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Researchers are understanding the most common congenital metabolic disease

Posted on 05/24/2019 13:20:53PST


An international team with the participation of scientists from the Spanish National Research Council (CSIC) has defined the atomic structure of phenylalanine hydroxylase, a human enzyme whose failures are responsible for the inherent error of the most common metabolism: phenylketonuria.

Phenylketonuria (PKU) is a congenital disease that, according to the researchers, affects one in 10,000 newborns. Children affected by PKU suffer from metabolic disorders, because the body is unable to adequately metabolize the amino acid, phenylalanine, which in large amounts is toxic to the central nervous system. Affected children experience serious problems with neurological and psychosocial development that cause poor quality of life and a high social burden.

"We knew that this disease was the result of a mutation in the phenylalanine hydroxylase gene or PAH, a liver enzyme that eliminates the excess phenylalanine we consume in the diet, but its structure has not yet been determined. it gives us clues about its catalytic mechanism, "explains CSIC researcher Juan Antonio Hermoso of the Rocasolano Institute of Physical Chemistry, who conducted research together with scientists from the University of Bergen (Norway).

The PAH enzyme requires a "complicated mechanism" of regulation: it must be very active during meals to eliminate the excess phenylalanine, but very little active between meals, when the elimination of the amino acid is not needed. "To do this, the PAH enzyme binds to BH4, a molecule necessary for the enzymatic reaction to occur, but also stabilizes the complex enzyme structure and reduces its activity when it does not require amino acid elimination", in detail,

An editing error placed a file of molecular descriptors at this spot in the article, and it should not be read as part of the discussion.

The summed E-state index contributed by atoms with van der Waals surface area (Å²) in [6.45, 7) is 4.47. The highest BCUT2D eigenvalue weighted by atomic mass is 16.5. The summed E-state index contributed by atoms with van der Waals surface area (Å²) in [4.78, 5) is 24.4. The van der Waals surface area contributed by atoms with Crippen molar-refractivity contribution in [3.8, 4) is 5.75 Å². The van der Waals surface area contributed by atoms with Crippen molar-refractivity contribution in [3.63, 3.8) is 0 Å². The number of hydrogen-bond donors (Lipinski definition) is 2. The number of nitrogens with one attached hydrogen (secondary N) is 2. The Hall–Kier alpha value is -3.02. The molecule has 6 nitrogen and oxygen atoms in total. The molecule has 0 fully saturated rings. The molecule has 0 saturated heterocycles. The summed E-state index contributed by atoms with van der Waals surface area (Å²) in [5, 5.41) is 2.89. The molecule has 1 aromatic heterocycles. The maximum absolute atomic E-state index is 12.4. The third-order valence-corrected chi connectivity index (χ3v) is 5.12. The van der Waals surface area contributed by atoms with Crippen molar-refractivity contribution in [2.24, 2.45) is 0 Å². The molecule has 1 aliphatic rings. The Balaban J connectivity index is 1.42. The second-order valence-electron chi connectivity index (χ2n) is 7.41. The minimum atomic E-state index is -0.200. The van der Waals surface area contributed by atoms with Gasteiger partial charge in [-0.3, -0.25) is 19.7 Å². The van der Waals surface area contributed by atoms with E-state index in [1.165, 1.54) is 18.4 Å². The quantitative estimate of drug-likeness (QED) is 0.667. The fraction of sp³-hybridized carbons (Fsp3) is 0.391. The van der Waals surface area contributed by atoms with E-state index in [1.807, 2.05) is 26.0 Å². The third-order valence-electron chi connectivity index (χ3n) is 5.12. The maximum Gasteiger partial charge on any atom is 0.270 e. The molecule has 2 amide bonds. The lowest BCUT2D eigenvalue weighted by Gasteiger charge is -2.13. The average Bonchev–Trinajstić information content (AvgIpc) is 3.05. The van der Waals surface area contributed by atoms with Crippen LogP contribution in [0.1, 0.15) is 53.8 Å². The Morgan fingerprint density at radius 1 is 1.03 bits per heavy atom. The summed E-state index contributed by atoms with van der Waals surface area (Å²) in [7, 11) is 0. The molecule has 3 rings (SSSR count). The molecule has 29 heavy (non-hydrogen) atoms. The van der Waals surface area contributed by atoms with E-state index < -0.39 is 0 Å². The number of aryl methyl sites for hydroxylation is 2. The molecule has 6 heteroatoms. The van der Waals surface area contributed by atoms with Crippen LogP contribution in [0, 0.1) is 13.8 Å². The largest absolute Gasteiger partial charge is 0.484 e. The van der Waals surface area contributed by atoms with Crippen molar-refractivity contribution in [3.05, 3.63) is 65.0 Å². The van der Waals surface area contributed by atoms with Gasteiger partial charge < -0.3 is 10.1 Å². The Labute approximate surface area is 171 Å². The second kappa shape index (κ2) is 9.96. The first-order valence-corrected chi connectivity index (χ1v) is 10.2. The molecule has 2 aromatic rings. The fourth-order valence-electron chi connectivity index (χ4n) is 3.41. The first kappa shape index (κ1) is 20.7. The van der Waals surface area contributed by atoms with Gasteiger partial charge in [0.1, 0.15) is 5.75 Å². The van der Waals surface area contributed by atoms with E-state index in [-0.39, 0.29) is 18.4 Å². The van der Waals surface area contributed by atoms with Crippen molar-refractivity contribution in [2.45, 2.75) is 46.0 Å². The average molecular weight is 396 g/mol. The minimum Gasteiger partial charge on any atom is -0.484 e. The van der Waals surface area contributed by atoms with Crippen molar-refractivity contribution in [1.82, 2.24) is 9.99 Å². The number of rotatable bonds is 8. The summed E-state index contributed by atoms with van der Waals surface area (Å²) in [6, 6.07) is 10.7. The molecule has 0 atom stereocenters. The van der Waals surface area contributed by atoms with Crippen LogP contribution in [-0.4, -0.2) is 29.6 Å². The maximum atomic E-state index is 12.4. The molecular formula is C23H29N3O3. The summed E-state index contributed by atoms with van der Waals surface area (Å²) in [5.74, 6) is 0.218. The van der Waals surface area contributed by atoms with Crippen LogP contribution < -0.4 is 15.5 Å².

"Too many amino acids cause brain damage and very little interfere with the production of proteins, that's why the BH4 molecule is one of the sophisticated ways in which the body regulates PAH activity," says Hermoso, whose work was published in the journal Proceedings of the National Academy of Sciences .

How this regulation occurs at the molecular level is what the scientific community has been trying to determine for decades. The molecular foundations of this mechanism have now been discovered. "Thanks to X-ray crystallography and electron microscopy we obtained three-dimensional structures of the PAH enzyme itself and the BH4 complex, which allowed us to analyze the mechanism by which this enzyme regulates its activity in response to phenylalanine levels," adds the CSIC researcher.

The resulting structures are the first full structures of the human enzyme, as well as the first full PAH associated with BH4. Most mutations associated with PKU (over 950 according to available statistics on diseases of children's neurotransmitters) lead to dysfunctional and less stable PAH conformations, more susceptible to degradation.

"The stabilizing property of the BH4 molecule has been used clinically and is currently the only available PKU treatment option that helps about 25 percent of patients." The structural and functional analysis presented today is important both for understanding the normal functioning of the enzyme and for developing new, more effective treatments phenylketonuria – summarizes Hermoso.

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